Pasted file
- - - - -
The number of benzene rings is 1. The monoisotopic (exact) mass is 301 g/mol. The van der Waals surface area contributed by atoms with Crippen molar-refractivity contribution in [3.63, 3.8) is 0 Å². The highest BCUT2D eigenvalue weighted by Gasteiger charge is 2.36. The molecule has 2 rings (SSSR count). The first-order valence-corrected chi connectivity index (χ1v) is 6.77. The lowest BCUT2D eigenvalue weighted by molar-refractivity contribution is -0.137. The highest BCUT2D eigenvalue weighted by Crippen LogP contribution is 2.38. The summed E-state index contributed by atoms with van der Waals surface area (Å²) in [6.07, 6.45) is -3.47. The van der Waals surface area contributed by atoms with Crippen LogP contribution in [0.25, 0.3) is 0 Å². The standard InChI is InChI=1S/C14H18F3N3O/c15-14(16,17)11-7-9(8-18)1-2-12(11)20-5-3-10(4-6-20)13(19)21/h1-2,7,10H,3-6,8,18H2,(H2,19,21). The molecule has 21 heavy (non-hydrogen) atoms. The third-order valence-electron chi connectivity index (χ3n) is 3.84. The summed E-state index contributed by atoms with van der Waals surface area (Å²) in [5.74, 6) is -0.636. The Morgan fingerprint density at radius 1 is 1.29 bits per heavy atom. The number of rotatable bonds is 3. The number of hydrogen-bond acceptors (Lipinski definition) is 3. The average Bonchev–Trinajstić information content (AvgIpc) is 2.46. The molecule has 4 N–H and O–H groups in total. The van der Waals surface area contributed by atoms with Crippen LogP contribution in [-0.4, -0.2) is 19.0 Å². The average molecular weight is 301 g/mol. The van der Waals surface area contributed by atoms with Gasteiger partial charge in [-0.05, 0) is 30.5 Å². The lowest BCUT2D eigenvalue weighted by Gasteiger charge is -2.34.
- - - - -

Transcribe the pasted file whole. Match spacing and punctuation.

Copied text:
The number of benzene rings is 1. The monoisotopic (exact) mass is 301 g/mol. The van der Waals surface area contributed by atoms with Crippen molar-refractivity contribution in [3.63, 3.8) is 0 Å². The highest BCUT2D eigenvalue weighted by Gasteiger charge is 2.36. The molecule has 2 rings (SSSR count). The first-order valence-corrected chi connectivity index (χ1v) is 6.77. The lowest BCUT2D eigenvalue weighted by molar-refractivity contribution is -0.137. The highest BCUT2D eigenvalue weighted by Crippen LogP contribution is 2.38. The summed E-state index contributed by atoms with van der Waals surface area (Å²) in [6.07, 6.45) is -3.47. The van der Waals surface area contributed by atoms with Crippen LogP contribution in [0.25, 0.3) is 0 Å². The standard InChI is InChI=1S/C14H18F3N3O/c15-14(16,17)11-7-9(8-18)1-2-12(11)20-5-3-10(4-6-20)13(19)21/h1-2,7,10H,3-6,8,18H2,(H2,19,21). The molecule has 21 heavy (non-hydrogen) atoms. The third-order valence-electron chi connectivity index (χ3n) is 3.84. The summed E-state index contributed by atoms with van der Waals surface area (Å²) in [5.74, 6) is -0.636. The Morgan fingerprint density at radius 1 is 1.29 bits per heavy atom. The number of rotatable bonds is 3. The number of hydrogen-bond acceptors (Lipinski definition) is 3. The average Bonchev–Trinajstić information content (AvgIpc) is 2.46. The molecule has 4 N–H and O–H groups in total. The van der Waals surface area contributed by atoms with Crippen LogP contribution in [-0.4, -0.2) is 19.0 Å². The average molecular weight is 301 g/mol. The van der Waals surface area contributed by atoms with Gasteiger partial charge in [-0.05, 0) is 30.5 Å². The lowest BCUT2D eigenvalue weighted by Gasteiger charge is -2.34.